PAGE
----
A View of Bird Rookery Swamp- Black-bellied Whistling Ducks

black Black-bellied Whistling Ducks

Bird Rookery Swamp observations
Saturday, October 24 ~ 7:10 am-1:20 pm

“Nice day with 36 species of birds and 13 species of butterflies. Top birds were a flock of 9
black Black-bellied Whistling Ducks foraging in the Pickerelweed to the east of the gravel path leading to the boardwalk. A photo with one adult and three of the juveniles in the family is attached. Also had two Pied-billed Grebes in one of the large open water areas between markers 6 & 3.

Lots of night herons were back — 15 Black crowned combinations of adult and juvenile. I didn’t see any gators the first three and a half
hours, but it was cooler then. Once the sun warmed things up, they came out. A photo of a seven-eight footer is attached; it was acting as “greeter” between the end of the boardwalk and Ida’s pond (no Ida, though).” – Dick Brewer Gator on the BRS trail

Pied-billed Grebe – 2
Black-bellied Whistling Duck – 9
Anhinga – 18
Great Blue Heron – 8
Great Egret – 6
Snowy Egret – 2
Little Blue Heron – 7
Tri-colored Heron – 7
Green Heron – 16
Black-crowned Night Heron – 15
Yellow-crowned Night Heron – 3
White Ibis – 91
Black Vulture – 39
Turkey Vulture – 29
Red-shouldered Hawk – 12
American Kestrel – 1
Limpkin – 1
Barred Owl – 1
Belted Kingfisher – 15
Red-bellied Woodpecker – 20
Downy Woodpecker – 2
Pileated Woodpecker – 6
Great-crested Flycatcher – 6
Eastern Phoebe – 15
American Crow – 4
Tufted Titmouse – 4
Carolina Wren – 3
Blue-gray Gnatcatcher – 19
Northern Mockingbird – 3
Gray Catbird – 35
White-eyed Vireo – 2
Northern Parula – 1
Palm Warbler – 9
Common Yellowthroat – 4
Northern Cardinal – 9
Common Grackle – 46

Palamedes Swallowtail – 15
Spicebush Swallowtail – 1
Tiger Swallowtail – 4
Ruddy Daggerwing – 1
White Peacock – 46
Viceroy – 1
Phaon Crescent – 2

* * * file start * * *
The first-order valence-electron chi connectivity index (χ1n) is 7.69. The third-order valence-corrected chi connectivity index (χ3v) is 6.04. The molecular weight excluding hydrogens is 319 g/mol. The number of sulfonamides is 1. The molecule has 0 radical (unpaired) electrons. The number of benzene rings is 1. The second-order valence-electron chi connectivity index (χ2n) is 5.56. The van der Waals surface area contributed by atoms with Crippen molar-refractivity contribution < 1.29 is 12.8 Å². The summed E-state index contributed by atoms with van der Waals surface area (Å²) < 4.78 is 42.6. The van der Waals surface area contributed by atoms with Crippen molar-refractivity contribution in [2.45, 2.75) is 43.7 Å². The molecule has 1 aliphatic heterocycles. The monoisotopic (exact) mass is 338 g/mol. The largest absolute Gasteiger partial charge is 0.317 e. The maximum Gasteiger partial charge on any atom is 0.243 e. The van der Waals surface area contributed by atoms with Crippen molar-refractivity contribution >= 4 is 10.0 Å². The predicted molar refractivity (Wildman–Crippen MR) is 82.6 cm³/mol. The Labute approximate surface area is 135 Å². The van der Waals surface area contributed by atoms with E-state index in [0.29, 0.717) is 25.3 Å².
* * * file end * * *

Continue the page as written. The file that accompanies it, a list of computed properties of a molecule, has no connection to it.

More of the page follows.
Fiery Skipper – 1
Least Skipper – 1
Brazilian Skipper – 12
Long-tailed Skipper – 1
Dorantes Longtail – 3
Tropical Checker – 7

Eastern Pondhawk – 28
Needham’s Skimmer – 1
Eastern Amberwing – 2
Blue Dasher – 3
Citrine Forktail – 1

Raccoon – 2

Alligator – 42
Brown Anole – 5
Red-bellied Turtle – 2
Green Treefrog – 3

By Dick Brewer


Wildfile Q & A: What left that scat?

Q: What left that scat?

A: The six larger mammals plus the alligators that inhabit CREW lands may not always be seen, but evidence of their presence is common. Distinguishing the scat (excrement, droppings) of those animals is relatively easy based on shape and size.

Three of the mammals consume plant material and leave scat that usually contains seeds or berries: raccoons, black bears, and white-tailed deer.

The three other mammals are carnivores, so their scat will contain fur, bones, and/or bits of shell, but no seeds.

Alligators are primarily carnivores, too, but their digestive systems are so strong that there is rarely any recognizable material in their scat.

Below are identifying characteristics for each of the seven animals, first by shape and then by size.

1. PILEscat photos (3)

small– Raccoon

Scat can either be a small pile or small and tubular. If tubular, both ends are rounded; usually full of seeds; color will vary depending on what was recently eaten. For example, purple-tinted scat can come from a diet of elderberries, beautyberries, or cabbage palm fruit.

large– Black Bear

Scat is a humongous pile, usually full of seeds which the bears don’t digest. Color can vary depending on what the bear has recently eaten. Oval, almond-size seeds are from saw palmetto.



small– Bobcat

Frequently segmented; can be up to 3 inches in length and around 3/4 inch in diameter; one end rounded while the other usually tapers to a point; contains visible fur and possibly bones

large– Panther